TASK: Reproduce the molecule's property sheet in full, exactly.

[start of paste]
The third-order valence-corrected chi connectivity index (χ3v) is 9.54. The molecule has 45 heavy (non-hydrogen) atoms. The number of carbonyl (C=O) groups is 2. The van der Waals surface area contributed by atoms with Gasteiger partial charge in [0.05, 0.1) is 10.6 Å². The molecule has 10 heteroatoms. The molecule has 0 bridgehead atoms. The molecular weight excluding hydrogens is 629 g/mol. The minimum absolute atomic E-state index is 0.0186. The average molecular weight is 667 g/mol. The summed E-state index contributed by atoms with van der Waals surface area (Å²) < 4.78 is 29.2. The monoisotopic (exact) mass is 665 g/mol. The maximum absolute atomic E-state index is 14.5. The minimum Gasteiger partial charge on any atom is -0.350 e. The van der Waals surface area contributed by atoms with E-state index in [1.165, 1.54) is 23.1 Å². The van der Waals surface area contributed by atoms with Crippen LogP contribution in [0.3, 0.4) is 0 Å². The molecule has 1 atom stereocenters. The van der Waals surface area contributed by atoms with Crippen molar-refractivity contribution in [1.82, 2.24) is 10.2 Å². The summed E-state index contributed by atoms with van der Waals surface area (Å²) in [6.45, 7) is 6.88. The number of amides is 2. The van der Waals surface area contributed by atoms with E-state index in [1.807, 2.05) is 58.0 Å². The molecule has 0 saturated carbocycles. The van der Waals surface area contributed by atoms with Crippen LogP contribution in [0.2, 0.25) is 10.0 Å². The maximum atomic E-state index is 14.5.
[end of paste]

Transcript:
The third-order valence-corrected chi connectivity index (χ3v) is 9.54. The molecule has 45 heavy (non-hydrogen) atoms. The number of carbonyl (C=O) groups is 2. The van der Waals surface area contributed by atoms with Gasteiger partial charge in [0.05, 0.1) is 10.6 Å². The molecule has 10 heteroatoms. The molecule has 0 bridgehead atoms. The molecular weight excluding hydrogens is 629 g/mol. The minimum absolute atomic E-state index is 0.0186. The average molecular weight is 667 g/mol. The summed E-state index contributed by atoms with van der Waals surface area (Å²) < 4.78 is 29.2. The monoisotopic (exact) mass is 665 g/mol. The maximum absolute atomic E-state index is 14.5. The minimum Gasteiger partial charge on any atom is -0.350 e. The van der Waals surface area contributed by atoms with E-state index in [1.165, 1.54) is 23.1 Å². The van der Waals surface area contributed by atoms with Crippen LogP contribution in [0.3, 0.4) is 0 Å². The molecule has 1 atom stereocenters. The van der Waals surface area contributed by atoms with Crippen molar-refractivity contribution in [1.82, 2.24) is 10.2 Å². The summed E-state index contributed by atoms with van der Waals surface area (Å²) in [6.45, 7) is 6.88. The number of amides is 2. The van der Waals surface area contributed by atoms with E-state index in [1.807, 2.05) is 58.0 Å². The molecule has 0 saturated carbocycles. The van der Waals surface area contributed by atoms with Crippen LogP contribution in [0.2, 0.25) is 10.0 Å². The maximum atomic E-state index is 14.5.